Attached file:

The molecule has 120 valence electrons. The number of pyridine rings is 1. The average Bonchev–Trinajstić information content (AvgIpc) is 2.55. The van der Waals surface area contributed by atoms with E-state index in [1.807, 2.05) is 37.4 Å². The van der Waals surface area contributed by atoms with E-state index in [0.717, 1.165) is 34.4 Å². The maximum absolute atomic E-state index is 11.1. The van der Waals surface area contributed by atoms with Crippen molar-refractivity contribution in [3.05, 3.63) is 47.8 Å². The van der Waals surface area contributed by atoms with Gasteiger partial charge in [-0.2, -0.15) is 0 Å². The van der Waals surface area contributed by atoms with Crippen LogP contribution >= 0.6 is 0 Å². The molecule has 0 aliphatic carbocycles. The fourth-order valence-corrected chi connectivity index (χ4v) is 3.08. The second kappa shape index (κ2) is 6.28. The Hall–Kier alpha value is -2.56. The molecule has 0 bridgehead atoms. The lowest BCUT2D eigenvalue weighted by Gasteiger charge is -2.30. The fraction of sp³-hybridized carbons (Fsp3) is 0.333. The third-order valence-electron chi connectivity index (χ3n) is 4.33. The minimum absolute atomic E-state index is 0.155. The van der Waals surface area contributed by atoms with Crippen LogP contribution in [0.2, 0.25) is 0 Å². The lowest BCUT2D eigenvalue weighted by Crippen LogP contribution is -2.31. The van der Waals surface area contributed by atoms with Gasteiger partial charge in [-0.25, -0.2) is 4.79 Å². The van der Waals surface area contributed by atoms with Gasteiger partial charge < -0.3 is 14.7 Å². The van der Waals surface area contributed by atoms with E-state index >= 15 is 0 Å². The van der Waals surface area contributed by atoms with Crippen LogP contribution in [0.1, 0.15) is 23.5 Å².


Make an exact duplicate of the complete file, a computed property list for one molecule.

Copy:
The molecule has 120 valence electrons. The number of pyridine rings is 1. The average Bonchev–Trinajstić information content (AvgIpc) is 2.55. The van der Waals surface area contributed by atoms with E-state index in [1.807, 2.05) is 37.4 Å². The van der Waals surface area contributed by atoms with E-state index in [0.717, 1.165) is 34.4 Å². The maximum absolute atomic E-state index is 11.1. The van der Waals surface area contributed by atoms with Crippen molar-refractivity contribution in [3.05, 3.63) is 47.8 Å². The van der Waals surface area contributed by atoms with Gasteiger partial charge in [-0.2, -0.15) is 0 Å². The van der Waals surface area contributed by atoms with Crippen LogP contribution >= 0.6 is 0 Å². The molecule has 0 aliphatic carbocycles. The fourth-order valence-corrected chi connectivity index (χ4v) is 3.08. The second kappa shape index (κ2) is 6.28. The Hall–Kier alpha value is -2.56. The molecule has 0 bridgehead atoms. The lowest BCUT2D eigenvalue weighted by Gasteiger charge is -2.30. The fraction of sp³-hybridized carbons (Fsp3) is 0.333. The third-order valence-electron chi connectivity index (χ3n) is 4.33. The minimum absolute atomic E-state index is 0.155. The van der Waals surface area contributed by atoms with Crippen LogP contribution in [0.2, 0.25) is 0 Å². The lowest BCUT2D eigenvalue weighted by Crippen LogP contribution is -2.31. The van der Waals surface area contributed by atoms with Gasteiger partial charge in [-0.25, -0.2) is 4.79 Å². The van der Waals surface area contributed by atoms with Gasteiger partial charge < -0.3 is 14.7 Å². The van der Waals surface area contributed by atoms with E-state index >= 15 is 0 Å². The van der Waals surface area contributed by atoms with Crippen LogP contribution in [0.1, 0.15) is 23.5 Å².